Researchers observed that the moth eyeball consisted of numerous minute cones arranged in a pattern that diminish glare. This anti reflective property provides the moth with the ability to see during the night and at the same time makes them less visible to the predators around. The team reproduced the pattern on a flexible film and applied a thin layer of gold that could be used to coat various products as solar panels and electronic displays. They also discovered that the material so developed could also repel moisture and dust particles.
UC Irvine chemistry professor Robert Corn said that using gold in a simple procedure can transform a transparent film black. Interestingly, the team accidently discovered the film while testing for other ideas of coating products that they observed what appeared to be soot on their film, was the key to design an anti glare film.
To achieve the desired anti glare surface based on moth eyeballs, the team working on a nanoscale level, carved a repeating pattern of cones on nonstick surfaces as Teflon. These cones were then coated with a thin layer of gold, which considerably reduced the shine from the gold and eliminated any other reflecting light falling on it. The material was also highly water repelling.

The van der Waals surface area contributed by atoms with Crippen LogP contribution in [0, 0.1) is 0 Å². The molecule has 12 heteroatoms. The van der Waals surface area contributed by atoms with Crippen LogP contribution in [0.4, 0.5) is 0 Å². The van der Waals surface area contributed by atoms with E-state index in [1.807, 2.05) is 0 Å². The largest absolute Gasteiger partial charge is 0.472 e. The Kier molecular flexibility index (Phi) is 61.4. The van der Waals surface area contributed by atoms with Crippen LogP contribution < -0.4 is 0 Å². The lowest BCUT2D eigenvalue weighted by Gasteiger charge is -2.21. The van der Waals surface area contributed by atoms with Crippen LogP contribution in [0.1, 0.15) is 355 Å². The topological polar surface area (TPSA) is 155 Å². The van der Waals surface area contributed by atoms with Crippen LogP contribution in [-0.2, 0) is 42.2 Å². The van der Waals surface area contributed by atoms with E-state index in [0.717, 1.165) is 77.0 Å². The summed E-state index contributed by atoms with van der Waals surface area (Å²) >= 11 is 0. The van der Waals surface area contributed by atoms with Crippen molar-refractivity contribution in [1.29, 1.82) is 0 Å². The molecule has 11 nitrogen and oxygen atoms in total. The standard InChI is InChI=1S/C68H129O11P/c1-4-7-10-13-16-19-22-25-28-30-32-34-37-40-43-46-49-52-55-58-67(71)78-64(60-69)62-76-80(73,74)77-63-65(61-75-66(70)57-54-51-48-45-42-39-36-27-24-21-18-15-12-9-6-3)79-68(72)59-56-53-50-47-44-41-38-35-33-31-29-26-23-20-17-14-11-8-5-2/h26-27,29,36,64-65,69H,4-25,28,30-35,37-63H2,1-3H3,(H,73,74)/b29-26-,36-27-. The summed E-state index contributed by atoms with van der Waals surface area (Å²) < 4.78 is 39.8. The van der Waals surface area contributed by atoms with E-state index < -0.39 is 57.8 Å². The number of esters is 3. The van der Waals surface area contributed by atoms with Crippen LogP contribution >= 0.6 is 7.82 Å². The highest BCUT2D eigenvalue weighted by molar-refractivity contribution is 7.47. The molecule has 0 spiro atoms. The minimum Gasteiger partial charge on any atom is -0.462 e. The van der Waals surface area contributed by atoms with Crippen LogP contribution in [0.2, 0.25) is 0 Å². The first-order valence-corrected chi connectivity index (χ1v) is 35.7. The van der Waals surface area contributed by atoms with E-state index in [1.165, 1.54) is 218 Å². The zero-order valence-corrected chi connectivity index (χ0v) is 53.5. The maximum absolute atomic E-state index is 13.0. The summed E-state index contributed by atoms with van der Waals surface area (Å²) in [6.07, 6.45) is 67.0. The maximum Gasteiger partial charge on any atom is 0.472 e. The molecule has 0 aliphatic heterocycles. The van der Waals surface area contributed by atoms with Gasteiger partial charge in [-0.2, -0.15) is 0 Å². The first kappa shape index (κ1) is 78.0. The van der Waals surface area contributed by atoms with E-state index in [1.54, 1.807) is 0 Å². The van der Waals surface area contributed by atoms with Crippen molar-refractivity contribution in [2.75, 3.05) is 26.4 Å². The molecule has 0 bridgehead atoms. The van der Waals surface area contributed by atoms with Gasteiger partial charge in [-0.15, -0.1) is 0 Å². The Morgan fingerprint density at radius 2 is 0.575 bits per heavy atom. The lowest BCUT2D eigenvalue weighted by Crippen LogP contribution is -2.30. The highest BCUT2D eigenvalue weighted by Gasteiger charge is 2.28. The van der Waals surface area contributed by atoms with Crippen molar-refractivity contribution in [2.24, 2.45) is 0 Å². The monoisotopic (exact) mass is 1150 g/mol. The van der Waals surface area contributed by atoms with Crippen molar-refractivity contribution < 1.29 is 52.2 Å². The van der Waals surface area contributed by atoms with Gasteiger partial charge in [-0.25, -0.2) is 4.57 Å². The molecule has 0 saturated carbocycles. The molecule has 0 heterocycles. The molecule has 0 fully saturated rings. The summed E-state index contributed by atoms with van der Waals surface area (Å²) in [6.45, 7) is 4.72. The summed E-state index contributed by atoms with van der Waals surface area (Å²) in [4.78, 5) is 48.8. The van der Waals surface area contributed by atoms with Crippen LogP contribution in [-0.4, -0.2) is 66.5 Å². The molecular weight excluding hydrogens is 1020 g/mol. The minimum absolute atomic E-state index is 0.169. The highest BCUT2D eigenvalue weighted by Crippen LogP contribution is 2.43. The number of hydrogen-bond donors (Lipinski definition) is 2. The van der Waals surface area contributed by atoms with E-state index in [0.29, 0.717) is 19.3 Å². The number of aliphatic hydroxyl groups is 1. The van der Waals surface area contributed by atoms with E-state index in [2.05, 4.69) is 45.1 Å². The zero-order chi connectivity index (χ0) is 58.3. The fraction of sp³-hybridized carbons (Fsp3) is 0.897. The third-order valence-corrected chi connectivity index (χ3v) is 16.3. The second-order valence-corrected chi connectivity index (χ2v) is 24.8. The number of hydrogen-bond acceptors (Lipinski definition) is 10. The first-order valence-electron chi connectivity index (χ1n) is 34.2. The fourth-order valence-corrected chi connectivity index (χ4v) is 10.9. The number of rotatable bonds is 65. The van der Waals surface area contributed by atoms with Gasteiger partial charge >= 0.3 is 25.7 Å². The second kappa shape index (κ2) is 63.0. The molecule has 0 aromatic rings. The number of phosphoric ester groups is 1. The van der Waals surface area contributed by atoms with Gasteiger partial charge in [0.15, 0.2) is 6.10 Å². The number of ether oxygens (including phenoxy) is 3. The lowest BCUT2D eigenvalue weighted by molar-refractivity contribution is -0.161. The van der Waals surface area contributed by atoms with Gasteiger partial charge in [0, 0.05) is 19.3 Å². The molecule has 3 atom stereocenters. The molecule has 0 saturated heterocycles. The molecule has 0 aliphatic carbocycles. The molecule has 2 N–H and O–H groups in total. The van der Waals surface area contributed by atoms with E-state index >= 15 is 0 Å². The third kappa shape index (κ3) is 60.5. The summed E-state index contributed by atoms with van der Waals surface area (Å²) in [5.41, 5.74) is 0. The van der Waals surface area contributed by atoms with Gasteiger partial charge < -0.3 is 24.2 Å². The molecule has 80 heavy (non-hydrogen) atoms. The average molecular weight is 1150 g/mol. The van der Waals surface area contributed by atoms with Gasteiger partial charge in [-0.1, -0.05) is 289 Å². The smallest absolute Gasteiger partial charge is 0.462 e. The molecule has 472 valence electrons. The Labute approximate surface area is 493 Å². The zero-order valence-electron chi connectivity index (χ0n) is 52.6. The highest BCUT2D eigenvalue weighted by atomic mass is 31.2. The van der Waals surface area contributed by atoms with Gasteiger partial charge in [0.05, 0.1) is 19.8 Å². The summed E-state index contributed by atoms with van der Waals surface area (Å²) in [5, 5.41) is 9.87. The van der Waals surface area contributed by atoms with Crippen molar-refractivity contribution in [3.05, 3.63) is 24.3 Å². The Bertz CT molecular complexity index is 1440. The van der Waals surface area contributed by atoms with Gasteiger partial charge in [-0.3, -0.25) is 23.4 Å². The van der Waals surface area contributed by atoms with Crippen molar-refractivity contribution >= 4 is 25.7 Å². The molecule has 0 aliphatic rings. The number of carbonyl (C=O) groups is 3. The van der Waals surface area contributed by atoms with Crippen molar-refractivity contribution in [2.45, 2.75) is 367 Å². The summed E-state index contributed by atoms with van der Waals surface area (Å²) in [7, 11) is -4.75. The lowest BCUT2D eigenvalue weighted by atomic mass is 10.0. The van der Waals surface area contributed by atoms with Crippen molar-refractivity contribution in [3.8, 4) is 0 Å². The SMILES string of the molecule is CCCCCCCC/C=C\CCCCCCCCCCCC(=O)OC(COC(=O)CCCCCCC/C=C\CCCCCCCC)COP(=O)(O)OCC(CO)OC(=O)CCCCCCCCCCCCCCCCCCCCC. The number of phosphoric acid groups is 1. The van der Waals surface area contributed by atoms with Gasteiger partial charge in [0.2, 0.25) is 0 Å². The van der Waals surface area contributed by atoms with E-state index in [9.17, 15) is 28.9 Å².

Researchers say that in the future, the advanced coating can be used for anti glare solar panels that beam blinding sunlight, especially in residential area, often causing trouble for the neighbors and people passing by. And as the material surface repel water and dust particle to settle down, the efficiency of the solar panels can be enhanced. They can also be used for electronic displays that are difficult to use in sunlight. The coating can be applied to military for disguising weapons, eliminating sunlight or any other light to reflect from the weapon surface and thus making easier for the soldier to hide.
Source: Nature World News